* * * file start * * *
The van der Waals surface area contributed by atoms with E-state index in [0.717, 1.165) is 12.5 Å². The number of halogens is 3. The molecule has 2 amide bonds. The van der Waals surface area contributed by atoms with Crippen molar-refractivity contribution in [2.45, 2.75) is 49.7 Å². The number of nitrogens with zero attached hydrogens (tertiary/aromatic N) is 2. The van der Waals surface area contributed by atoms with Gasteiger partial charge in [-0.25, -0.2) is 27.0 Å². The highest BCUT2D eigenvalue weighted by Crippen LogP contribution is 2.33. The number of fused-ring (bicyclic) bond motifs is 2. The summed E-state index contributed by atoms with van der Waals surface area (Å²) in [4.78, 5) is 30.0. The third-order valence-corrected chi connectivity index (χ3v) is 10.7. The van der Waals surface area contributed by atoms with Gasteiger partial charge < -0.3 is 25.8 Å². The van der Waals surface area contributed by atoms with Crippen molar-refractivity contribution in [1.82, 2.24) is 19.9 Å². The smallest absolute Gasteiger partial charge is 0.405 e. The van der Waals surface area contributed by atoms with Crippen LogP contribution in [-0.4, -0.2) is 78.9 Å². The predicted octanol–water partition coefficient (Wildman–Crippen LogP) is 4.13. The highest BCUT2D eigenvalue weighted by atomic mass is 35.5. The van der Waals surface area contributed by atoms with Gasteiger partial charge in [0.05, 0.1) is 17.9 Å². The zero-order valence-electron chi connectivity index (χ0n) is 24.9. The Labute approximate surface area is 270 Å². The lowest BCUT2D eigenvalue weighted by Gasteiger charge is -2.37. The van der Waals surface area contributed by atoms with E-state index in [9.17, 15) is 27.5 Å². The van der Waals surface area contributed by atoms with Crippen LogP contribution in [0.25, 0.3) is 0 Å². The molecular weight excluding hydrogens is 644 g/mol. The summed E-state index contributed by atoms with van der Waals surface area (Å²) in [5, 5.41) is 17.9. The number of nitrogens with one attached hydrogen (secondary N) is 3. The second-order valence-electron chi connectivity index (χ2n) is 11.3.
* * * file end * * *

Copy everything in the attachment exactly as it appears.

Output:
The van der Waals surface area contributed by atoms with E-state index in [0.717, 1.165) is 12.5 Å². The number of halogens is 3. The molecule has 2 amide bonds. The van der Waals surface area contributed by atoms with Crippen molar-refractivity contribution in [2.45, 2.75) is 49.7 Å². The number of nitrogens with zero attached hydrogens (tertiary/aromatic N) is 2. The van der Waals surface area contributed by atoms with Gasteiger partial charge in [-0.25, -0.2) is 27.0 Å². The highest BCUT2D eigenvalue weighted by Crippen LogP contribution is 2.33. The number of fused-ring (bicyclic) bond motifs is 2. The summed E-state index contributed by atoms with van der Waals surface area (Å²) in [4.78, 5) is 30.0. The third-order valence-corrected chi connectivity index (χ3v) is 10.7. The van der Waals surface area contributed by atoms with Gasteiger partial charge < -0.3 is 25.8 Å². The van der Waals surface area contributed by atoms with Crippen molar-refractivity contribution in [1.82, 2.24) is 19.9 Å². The smallest absolute Gasteiger partial charge is 0.405 e. The van der Waals surface area contributed by atoms with Crippen LogP contribution in [-0.4, -0.2) is 78.9 Å². The predicted octanol–water partition coefficient (Wildman–Crippen LogP) is 4.13. The highest BCUT2D eigenvalue weighted by atomic mass is 35.5. The van der Waals surface area contributed by atoms with Gasteiger partial charge in [0.05, 0.1) is 17.9 Å². The zero-order valence-electron chi connectivity index (χ0n) is 24.9. The Labute approximate surface area is 270 Å². The lowest BCUT2D eigenvalue weighted by Gasteiger charge is -2.37. The van der Waals surface area contributed by atoms with E-state index in [9.17, 15) is 27.5 Å². The van der Waals surface area contributed by atoms with Crippen LogP contribution in [0.25, 0.3) is 0 Å². The molecular weight excluding hydrogens is 644 g/mol. The summed E-state index contributed by atoms with van der Waals surface area (Å²) in [5, 5.41) is 17.9. The number of nitrogens with one attached hydrogen (secondary N) is 3. The second-order valence-electron chi connectivity index (χ2n) is 11.3.